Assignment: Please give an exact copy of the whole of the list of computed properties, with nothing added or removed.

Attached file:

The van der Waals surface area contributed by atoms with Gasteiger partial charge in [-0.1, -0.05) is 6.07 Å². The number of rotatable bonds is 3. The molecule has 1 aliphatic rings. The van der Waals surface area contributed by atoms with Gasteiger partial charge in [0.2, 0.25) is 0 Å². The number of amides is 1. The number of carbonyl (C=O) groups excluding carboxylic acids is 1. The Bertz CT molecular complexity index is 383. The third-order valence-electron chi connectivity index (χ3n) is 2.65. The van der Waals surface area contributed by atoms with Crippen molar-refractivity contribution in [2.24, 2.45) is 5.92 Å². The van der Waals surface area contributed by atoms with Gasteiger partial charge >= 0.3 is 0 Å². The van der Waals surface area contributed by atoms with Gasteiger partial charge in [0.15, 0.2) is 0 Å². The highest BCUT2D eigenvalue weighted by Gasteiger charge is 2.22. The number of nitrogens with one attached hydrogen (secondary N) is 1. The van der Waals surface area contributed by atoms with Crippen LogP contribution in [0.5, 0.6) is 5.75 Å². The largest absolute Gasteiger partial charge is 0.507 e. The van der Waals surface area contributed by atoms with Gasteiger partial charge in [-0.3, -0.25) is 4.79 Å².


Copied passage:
The van der Waals surface area contributed by atoms with Gasteiger partial charge in [-0.1, -0.05) is 6.07 Å². The number of rotatable bonds is 3. The molecule has 1 aliphatic rings. The van der Waals surface area contributed by atoms with Gasteiger partial charge in [0.2, 0.25) is 0 Å². The number of amides is 1. The number of carbonyl (C=O) groups excluding carboxylic acids is 1. The Bertz CT molecular complexity index is 383. The third-order valence-electron chi connectivity index (χ3n) is 2.65. The van der Waals surface area contributed by atoms with Crippen molar-refractivity contribution in [2.24, 2.45) is 5.92 Å². The van der Waals surface area contributed by atoms with Gasteiger partial charge >= 0.3 is 0 Å². The van der Waals surface area contributed by atoms with Gasteiger partial charge in [0.15, 0.2) is 0 Å². The highest BCUT2D eigenvalue weighted by Gasteiger charge is 2.22. The number of nitrogens with one attached hydrogen (secondary N) is 1. The van der Waals surface area contributed by atoms with Crippen LogP contribution in [0.5, 0.6) is 5.75 Å². The largest absolute Gasteiger partial charge is 0.507 e. The van der Waals surface area contributed by atoms with Gasteiger partial charge in [-0.3, -0.25) is 4.79 Å².